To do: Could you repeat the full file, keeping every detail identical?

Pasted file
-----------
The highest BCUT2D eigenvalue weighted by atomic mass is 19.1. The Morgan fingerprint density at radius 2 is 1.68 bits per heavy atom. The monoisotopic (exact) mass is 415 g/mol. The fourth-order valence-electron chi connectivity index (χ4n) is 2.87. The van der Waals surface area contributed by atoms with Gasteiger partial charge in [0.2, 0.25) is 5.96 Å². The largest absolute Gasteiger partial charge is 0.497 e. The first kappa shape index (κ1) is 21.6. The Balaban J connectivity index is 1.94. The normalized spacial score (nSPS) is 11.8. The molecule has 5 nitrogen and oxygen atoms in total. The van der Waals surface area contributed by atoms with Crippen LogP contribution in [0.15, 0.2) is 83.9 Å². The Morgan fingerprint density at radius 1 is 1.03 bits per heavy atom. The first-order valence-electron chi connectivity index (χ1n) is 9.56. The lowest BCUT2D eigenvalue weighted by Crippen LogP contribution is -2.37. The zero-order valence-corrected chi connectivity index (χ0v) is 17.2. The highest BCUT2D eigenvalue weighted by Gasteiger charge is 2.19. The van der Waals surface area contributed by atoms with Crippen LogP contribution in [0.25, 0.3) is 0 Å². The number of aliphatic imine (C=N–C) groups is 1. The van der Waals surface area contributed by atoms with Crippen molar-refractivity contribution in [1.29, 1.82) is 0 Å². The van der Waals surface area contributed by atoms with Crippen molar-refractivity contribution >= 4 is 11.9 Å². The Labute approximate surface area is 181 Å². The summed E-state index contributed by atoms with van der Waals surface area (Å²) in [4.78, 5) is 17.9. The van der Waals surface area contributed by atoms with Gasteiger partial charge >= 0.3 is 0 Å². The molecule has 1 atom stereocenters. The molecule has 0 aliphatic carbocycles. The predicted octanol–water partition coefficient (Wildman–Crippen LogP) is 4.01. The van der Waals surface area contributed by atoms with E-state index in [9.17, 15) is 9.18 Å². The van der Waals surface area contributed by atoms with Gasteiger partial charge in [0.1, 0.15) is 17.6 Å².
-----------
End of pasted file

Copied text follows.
The highest BCUT2D eigenvalue weighted by atomic mass is 19.1. The Morgan fingerprint density at radius 2 is 1.68 bits per heavy atom. The monoisotopic (exact) mass is 415 g/mol. The fourth-order valence-electron chi connectivity index (χ4n) is 2.87. The van der Waals surface area contributed by atoms with Gasteiger partial charge in [0.2, 0.25) is 5.96 Å². The largest absolute Gasteiger partial charge is 0.497 e. The first kappa shape index (κ1) is 21.6. The Balaban J connectivity index is 1.94. The normalized spacial score (nSPS) is 11.8. The molecule has 5 nitrogen and oxygen atoms in total. The van der Waals surface area contributed by atoms with Crippen LogP contribution in [0.15, 0.2) is 83.9 Å². The Morgan fingerprint density at radius 1 is 1.03 bits per heavy atom. The first-order valence-electron chi connectivity index (χ1n) is 9.56. The lowest BCUT2D eigenvalue weighted by Crippen LogP contribution is -2.37. The zero-order valence-corrected chi connectivity index (χ0v) is 17.2. The highest BCUT2D eigenvalue weighted by Gasteiger charge is 2.19. The van der Waals surface area contributed by atoms with Crippen LogP contribution in [0.25, 0.3) is 0 Å². The number of aliphatic imine (C=N–C) groups is 1. The van der Waals surface area contributed by atoms with Crippen molar-refractivity contribution in [1.29, 1.82) is 0 Å². The van der Waals surface area contributed by atoms with Crippen molar-refractivity contribution >= 4 is 11.9 Å². The Labute approximate surface area is 181 Å². The summed E-state index contributed by atoms with van der Waals surface area (Å²) in [4.78, 5) is 17.9. The van der Waals surface area contributed by atoms with Gasteiger partial charge >= 0.3 is 0 Å². The molecule has 1 atom stereocenters. The molecule has 0 aliphatic carbocycles. The predicted octanol–water partition coefficient (Wildman–Crippen LogP) is 4.01. The van der Waals surface area contributed by atoms with E-state index in [9.17, 15) is 9.18 Å². The van der Waals surface area contributed by atoms with Gasteiger partial charge in [0.1, 0.15) is 17.6 Å².